While we waited for Danny to climb, what looked like a fairly easy pitch, I looked over to the right, towards two climbers at the base of Point Five Gully.
The gully is several hundred feet of continuous ice in a narrow, near vertical chimney, that has a couple of kinks to prevent it from being a perfectly straight line. It’s a route that I dream of one-day climbing and when I do, I’ll pack up my ropes and never climb again (I think).
Meanwhile Danny continued to work on the next pitch, trying different ways to overcome an exposed wall on the right flank of the ridge. Once up Mick was belayed up. I also made a start and came up with the same problems that Dan had, following a false line onto steep, holdless rock, before backing off and taking a rightward traverse to an old peg and a stiff, exposed move onto the belay ledge higher up.
The ridge above now lay at an easier angle, and we had also entered the snow line to which mixed climbing would be the order of the day. At this point we fitted crampons and made our axes ready. Mick headed along a narrow ledge on the right flank. Progress was painstakingly slow as he cut steps along the ledge up to an ice-filled groove. Cold was now setting in and we were desperate to be on the move. I looked towards the crest, contemplating climbing up to it, but resolved to remain at my stance. It took three pitches to climb the groove on a narrow band of shattering ice. Again the cloud above cleared and then re-enveloped the mountain, bringing with it a light shower of snow that lasted for only a matter of seconds. Was the Ben teasing us and testing our nerve?
At the top of the groove, we regained the narrow, snow-covered ridge. This marks the end of the major difficulties and it’s a point where a decision has to be made on the type of finish. There are two choices of direction for the final 450ft of the route. The first continues up the remaining broken ground of the ridge and the second is a traverse into Zero Gully.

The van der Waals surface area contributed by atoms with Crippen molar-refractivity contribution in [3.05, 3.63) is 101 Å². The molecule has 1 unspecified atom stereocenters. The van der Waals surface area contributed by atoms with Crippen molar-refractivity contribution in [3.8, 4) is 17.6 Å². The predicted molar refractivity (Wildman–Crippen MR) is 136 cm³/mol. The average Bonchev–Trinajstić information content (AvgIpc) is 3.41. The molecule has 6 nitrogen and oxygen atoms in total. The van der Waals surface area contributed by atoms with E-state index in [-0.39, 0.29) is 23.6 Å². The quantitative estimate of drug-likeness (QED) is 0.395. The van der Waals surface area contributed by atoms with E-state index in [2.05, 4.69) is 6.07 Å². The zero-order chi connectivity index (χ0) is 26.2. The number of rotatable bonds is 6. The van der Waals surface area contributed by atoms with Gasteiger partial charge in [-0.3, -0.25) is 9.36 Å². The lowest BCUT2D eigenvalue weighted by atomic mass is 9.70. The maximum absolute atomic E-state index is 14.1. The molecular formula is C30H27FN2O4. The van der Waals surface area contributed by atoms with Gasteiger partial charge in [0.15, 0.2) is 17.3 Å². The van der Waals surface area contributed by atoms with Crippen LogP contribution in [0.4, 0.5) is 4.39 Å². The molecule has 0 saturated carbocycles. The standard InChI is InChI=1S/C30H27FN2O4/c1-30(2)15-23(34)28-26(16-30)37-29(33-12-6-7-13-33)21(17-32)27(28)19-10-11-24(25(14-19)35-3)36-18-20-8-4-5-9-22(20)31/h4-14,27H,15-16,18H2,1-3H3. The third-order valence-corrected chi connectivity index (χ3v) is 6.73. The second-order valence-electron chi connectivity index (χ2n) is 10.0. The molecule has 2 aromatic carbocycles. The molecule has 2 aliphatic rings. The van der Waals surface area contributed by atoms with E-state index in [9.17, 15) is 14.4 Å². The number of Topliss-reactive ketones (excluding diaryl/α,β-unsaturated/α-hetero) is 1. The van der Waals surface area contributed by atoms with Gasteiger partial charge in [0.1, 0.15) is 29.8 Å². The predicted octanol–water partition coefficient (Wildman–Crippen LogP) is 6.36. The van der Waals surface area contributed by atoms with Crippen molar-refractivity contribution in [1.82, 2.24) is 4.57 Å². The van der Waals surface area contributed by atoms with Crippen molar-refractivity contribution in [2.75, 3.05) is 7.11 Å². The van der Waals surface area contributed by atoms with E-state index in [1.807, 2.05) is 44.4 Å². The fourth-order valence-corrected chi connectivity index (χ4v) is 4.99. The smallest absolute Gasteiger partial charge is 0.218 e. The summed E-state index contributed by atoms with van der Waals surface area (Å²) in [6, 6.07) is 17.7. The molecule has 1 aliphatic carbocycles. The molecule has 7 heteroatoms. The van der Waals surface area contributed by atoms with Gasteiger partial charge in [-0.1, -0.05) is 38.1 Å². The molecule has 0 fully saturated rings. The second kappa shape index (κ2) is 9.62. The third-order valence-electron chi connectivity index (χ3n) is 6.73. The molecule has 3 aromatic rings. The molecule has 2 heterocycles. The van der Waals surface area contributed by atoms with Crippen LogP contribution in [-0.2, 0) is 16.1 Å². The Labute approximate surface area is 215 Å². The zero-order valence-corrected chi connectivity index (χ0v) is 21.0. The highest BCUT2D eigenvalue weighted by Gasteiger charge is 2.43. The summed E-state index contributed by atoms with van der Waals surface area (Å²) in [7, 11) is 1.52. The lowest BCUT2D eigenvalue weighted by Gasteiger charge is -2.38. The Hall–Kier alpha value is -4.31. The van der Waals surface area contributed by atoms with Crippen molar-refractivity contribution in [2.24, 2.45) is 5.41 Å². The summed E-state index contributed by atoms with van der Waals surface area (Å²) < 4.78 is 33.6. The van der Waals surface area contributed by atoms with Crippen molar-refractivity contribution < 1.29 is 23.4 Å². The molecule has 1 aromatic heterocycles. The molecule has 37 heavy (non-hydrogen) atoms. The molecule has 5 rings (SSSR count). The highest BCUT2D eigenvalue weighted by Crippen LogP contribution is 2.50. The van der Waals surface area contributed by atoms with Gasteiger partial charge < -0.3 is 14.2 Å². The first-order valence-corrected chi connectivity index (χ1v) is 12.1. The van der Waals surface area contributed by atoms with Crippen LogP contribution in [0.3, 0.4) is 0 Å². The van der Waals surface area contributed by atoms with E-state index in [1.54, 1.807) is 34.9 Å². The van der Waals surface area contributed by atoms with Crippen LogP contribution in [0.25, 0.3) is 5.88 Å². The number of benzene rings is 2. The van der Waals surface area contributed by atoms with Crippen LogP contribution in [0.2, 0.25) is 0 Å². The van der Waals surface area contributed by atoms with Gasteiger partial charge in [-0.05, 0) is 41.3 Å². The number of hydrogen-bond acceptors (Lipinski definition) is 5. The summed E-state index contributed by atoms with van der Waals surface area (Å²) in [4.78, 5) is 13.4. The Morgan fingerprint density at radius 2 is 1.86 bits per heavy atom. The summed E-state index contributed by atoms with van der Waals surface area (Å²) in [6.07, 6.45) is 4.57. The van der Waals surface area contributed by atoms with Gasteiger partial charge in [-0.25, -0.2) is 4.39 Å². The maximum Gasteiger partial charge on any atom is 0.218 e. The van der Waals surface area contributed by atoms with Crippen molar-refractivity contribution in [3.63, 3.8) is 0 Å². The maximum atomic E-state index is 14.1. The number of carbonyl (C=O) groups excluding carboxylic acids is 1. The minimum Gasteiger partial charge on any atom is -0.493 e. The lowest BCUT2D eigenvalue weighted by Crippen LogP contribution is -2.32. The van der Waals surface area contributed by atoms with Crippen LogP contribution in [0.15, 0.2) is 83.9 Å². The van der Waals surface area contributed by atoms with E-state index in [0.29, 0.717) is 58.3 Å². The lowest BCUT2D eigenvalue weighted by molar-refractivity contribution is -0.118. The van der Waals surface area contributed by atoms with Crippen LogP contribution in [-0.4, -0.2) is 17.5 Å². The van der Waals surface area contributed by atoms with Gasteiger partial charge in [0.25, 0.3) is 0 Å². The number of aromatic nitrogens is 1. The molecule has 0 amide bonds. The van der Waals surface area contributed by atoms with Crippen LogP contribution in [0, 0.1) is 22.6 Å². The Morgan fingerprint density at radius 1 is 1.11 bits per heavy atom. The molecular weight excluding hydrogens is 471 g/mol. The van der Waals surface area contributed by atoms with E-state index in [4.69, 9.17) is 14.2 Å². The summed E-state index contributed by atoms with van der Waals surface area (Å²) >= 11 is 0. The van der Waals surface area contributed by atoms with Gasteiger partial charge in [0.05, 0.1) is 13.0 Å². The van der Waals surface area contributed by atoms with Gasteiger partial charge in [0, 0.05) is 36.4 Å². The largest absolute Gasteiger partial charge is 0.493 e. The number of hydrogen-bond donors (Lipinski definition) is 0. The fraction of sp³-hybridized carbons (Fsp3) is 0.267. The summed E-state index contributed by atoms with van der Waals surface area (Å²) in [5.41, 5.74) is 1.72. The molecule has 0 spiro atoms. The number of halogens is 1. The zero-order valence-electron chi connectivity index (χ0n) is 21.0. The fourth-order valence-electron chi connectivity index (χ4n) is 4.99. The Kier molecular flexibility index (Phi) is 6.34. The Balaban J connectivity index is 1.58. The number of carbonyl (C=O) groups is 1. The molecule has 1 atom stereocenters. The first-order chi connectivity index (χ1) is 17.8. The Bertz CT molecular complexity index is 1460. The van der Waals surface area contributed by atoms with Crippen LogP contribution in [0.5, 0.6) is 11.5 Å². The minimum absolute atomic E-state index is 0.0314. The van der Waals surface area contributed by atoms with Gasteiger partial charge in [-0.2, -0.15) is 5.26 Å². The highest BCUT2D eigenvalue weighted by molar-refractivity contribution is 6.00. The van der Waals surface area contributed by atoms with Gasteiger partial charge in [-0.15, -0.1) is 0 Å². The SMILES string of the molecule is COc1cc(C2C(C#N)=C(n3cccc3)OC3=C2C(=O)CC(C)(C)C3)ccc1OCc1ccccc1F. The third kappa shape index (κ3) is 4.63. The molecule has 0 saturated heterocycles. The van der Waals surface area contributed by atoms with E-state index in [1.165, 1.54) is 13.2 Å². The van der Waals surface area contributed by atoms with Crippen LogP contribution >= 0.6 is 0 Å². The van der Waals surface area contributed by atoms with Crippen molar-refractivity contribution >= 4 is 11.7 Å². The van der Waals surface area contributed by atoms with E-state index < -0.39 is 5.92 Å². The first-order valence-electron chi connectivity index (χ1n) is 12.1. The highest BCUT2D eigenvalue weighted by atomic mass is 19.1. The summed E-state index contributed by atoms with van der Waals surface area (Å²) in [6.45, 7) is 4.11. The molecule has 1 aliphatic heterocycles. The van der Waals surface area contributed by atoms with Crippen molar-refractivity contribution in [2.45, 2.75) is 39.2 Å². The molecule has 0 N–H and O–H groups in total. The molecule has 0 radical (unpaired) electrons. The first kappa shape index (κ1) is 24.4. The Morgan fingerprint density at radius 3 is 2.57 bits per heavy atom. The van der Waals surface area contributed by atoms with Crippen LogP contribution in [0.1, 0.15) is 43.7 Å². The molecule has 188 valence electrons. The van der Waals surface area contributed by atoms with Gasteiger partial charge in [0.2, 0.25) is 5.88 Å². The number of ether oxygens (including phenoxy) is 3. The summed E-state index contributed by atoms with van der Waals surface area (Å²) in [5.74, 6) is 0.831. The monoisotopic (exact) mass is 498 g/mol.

Dan opted to continue along the ridge, while Graham and myself wanted to go for a speedy ascent of the Gully. We could see that the gully had a few small, steep ice pitches, but in general the average angle was no more than 55 degrees. I crossed into the gully and started to move swiftly up to and over the first ice bulge, where I planted the pick of my axe into the firm neve and brought in the rope for Graham, who then made a start. Mick was undecided which way to go and Danny had already lead on up the ridge to set up a belay above. Mick then decided to risk climbing the first pitch of the gully behind myself, where a fall would see him take a long pendulum into the gully wall. Graham meanwhile waited in the steep bed of the gully until Mick was out of the way. I lead up the next pitch to a second icefall and began to climb it by its left edge. The ice at this point began to fracture around the pick, bringing off a large ‘Dinner Plate’, which bounced down the gully hitting Mick on the helmet and arm. I’ll not repeat what he said. One momentary lapse of concentration while making the stance saw a screw-gate karabiner skittle 1200ft down to the corrie below. Lucky it wasn’t mine eh. Sorry John
Progress was now being made at a cracking pace and we were glad to be free from the constraints of the cramped stances. Rope length followed rope length, up to and over the ice pitches. Belays were taken as and when needed around the axe pick or leash. Forty minutes after leaving the ridge we had climbed the final 485ft of Zero Gully and broke out onto the summit plateau. Mick and Danny arrived forty-five minutes later, the strain of their partnership telling on each of their faces. But as they say, everything has its price.